Comparing the legendary “show about nothing” with a full-service agency that prides itself on doing everything might not seem like a logical parallel, but diving into the eccentric characters that made Seinfeld so famous also sheds light on the inner workings of the agency world.
Account Executives – Jerry Seinfeld
The voice of reason for clients while also conveniently intertwined with all agency support staff, Account Executives, like Jerry, immerse themselves in the goings-on of everyone’s lives. Confidently navigating the ups and downs of the automotive landscape garners trust from clients, but it’s the arrogance and (perceived) undeserved sense of accomplishment that keeps anyone from getting too close.
Competing Agencies – Newman
Every good story requires an antagonist, and for Jerry, his personal nemesis, Newman, epitomized this role. For Mudd Advertising, our “Newman” is the competing agency, the persistent buzzing in the ear of our clients. With an unrivaled cache of over-promising and (most of the time) under-delivering, competing agencies keep us on our toes. Although loathed, competition drives an agency to improve… acquiring new talent, improving upon proprietary technology, and streamlining account management to better serve marketing partners. Newman longed to catch Jerry with his guard down, likewise, competing agencies live for situations where you’ve fallen asleep at the wheel.
Creative Directors – Cosmo Kramer
There may be no better way to describe Kramer than “quirky.” That same title is often applied to the personalities of creative types, and specifically those tasked with leading or directing creative departments. It was obvious Kramer was wired differently, but those nuances were always entertaining and conveniently forward thinking. Creative Directors live according to their own rules, so spending time and energy trying to minimize their quirkiness is time and energy better spent elsewhere. Besides, more often than not, these professionals come out smelling like roses through big ideas, enlightened pitches and coffee table books about coffee tables.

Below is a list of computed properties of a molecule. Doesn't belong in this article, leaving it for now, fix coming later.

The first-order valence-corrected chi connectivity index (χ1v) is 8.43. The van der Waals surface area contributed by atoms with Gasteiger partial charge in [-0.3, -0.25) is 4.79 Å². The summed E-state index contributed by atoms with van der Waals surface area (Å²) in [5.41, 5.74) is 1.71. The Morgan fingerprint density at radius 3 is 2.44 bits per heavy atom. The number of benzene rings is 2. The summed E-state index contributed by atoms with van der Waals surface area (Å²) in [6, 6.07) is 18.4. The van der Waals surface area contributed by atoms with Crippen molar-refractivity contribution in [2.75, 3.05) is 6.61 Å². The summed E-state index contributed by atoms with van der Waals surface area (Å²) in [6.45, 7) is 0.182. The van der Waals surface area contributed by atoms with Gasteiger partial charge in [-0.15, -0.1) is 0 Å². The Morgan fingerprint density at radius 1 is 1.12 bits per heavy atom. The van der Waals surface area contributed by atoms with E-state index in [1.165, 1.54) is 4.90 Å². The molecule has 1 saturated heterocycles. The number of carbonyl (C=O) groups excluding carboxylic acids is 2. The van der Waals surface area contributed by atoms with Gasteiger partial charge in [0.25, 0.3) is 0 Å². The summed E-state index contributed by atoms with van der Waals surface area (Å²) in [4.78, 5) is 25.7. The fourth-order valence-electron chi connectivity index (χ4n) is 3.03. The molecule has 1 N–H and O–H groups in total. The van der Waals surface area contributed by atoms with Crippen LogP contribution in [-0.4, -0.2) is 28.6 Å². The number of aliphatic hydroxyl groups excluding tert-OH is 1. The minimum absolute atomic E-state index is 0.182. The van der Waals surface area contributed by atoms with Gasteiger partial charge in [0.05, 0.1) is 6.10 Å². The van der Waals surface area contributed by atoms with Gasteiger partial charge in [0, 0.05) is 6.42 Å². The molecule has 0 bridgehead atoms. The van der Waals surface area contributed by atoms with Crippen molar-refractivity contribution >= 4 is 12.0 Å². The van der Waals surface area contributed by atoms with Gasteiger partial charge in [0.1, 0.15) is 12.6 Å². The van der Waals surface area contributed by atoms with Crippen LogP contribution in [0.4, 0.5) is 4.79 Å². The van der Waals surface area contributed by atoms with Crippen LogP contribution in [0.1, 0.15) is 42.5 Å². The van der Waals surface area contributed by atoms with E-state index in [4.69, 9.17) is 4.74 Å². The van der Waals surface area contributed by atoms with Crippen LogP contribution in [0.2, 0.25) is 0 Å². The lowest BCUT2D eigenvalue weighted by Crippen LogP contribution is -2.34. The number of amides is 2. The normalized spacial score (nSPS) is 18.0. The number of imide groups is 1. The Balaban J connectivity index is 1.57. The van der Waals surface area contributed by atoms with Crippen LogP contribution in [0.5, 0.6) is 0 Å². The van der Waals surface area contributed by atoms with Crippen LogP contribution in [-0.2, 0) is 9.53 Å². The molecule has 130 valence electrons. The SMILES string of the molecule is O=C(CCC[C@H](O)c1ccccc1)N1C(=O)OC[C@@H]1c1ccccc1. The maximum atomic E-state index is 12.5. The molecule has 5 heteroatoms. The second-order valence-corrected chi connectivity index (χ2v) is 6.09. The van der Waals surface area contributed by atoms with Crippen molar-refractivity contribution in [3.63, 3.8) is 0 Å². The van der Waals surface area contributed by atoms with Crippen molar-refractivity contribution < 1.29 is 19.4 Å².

Scriptwriters – George Costanza
George endeared himself to fans of Seinfeld through his neurotic, anti-social behavior. Always stumbling into socially-awkward situations, George still had the wherewithal to free himself, even if it meant someone would succumb to envelope glue poisoning. Scriptwriters, often seen as extensions of the creative directors, find themselves in similar, caught-in-the-middle situations, seemingly always focused on bringing to life someone else’s ideas, when their own creative wisdom (potentially) deserves more recognition. At the same time, like George, they’ve got it made. Whereas George somehow climbed the corporate ladder within the Yankee’s organization (only to long for ways to avoid work altogether), scriptwriters are often left to their own devices, neither garnering the recognition nor blame for a campaign’s successes or failures.
Account Managers – Elaine Benes
Horrifically bad dancers that somehow possess an inability to age, Account Managers — the Elaine Benes of the advertising agency — are the unshakable extensions of the Account Executives/Jerry Seinfelds. Always willing to give an honest opinion to their partners, even when the truth hurts, Account Managers are the glue in an agency, just like Elaine was the straw stirring the drink on Seinfeld. Their unique insight into everyday events and curiously-firm lack of interest in becoming an Account Executive (or in Elaine’s case, a reluctance to develop a relationship with Jerry), makes them an invaluable part of the team.
Media Buyers – Frank and Estelle Costanza
Just as Frank and Estelle earned their right to be stubborn, so too have media buyers earned their right as the experts in an arena where you either know your stuff, or you don’t. In the media world, there is very little left open for interpretation, and the same was true for Mr. and Mrs. Costanza. Whether it was a painful military memory (over seasoned food forcing servicemen to the latrines) or a unique spin on a Christmas tradition (a Festivus for the rest of us), Frank and Estelle knew the shortest path was a straight line. Serving as the backbone of an advertising agency, media buyers have the relationships, negotiating chops, and stockpile of facts and figures to obliterate the naysayers.
Media Reps – Kenny Bania
The semi-recurring character everyone loathed on Seinfeld, Kenny Bania remained undeniably optimistic. His comedic suggestions, taste for high-end menswear, and constant yearning for lunch or dinner with Jerry, create an all-too-easy comparison to persistent media reps. Bania could forge relationships with close allies of the main characters — in the case of media reps, media buyers with agency clients — causing a pseudo friendship to develop. Ultimately, paths will always cross, and sometimes you might just find yourself with a brand new Armani suit… but it’ll cost you.
Interns – David Puddy
What else can be said about these lovable sidekicks and their undying commitment, besides: “You gotta support the team!”